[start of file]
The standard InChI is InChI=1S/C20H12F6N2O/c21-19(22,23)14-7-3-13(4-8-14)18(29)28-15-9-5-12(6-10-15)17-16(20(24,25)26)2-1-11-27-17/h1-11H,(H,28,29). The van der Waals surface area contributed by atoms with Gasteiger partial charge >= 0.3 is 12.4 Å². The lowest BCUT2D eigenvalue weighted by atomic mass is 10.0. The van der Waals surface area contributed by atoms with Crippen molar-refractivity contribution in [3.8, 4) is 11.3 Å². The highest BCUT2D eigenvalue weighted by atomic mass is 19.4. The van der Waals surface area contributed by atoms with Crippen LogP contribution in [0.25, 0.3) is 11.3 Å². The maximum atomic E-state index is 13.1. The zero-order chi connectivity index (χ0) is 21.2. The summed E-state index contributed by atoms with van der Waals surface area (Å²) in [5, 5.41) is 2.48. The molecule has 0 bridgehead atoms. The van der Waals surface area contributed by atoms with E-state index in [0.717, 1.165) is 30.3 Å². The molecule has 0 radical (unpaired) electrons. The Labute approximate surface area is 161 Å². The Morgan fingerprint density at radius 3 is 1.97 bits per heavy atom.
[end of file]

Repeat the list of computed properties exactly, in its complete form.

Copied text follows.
The standard InChI is InChI=1S/C20H12F6N2O/c21-19(22,23)14-7-3-13(4-8-14)18(29)28-15-9-5-12(6-10-15)17-16(20(24,25)26)2-1-11-27-17/h1-11H,(H,28,29). The van der Waals surface area contributed by atoms with Gasteiger partial charge >= 0.3 is 12.4 Å². The lowest BCUT2D eigenvalue weighted by atomic mass is 10.0. The van der Waals surface area contributed by atoms with Crippen molar-refractivity contribution in [3.8, 4) is 11.3 Å². The highest BCUT2D eigenvalue weighted by atomic mass is 19.4. The van der Waals surface area contributed by atoms with Crippen LogP contribution in [0.25, 0.3) is 11.3 Å². The maximum atomic E-state index is 13.1. The zero-order chi connectivity index (χ0) is 21.2. The summed E-state index contributed by atoms with van der Waals surface area (Å²) in [5, 5.41) is 2.48. The molecule has 0 bridgehead atoms. The van der Waals surface area contributed by atoms with E-state index in [0.717, 1.165) is 30.3 Å². The molecule has 0 radical (unpaired) electrons. The Labute approximate surface area is 161 Å². The Morgan fingerprint density at radius 3 is 1.97 bits per heavy atom.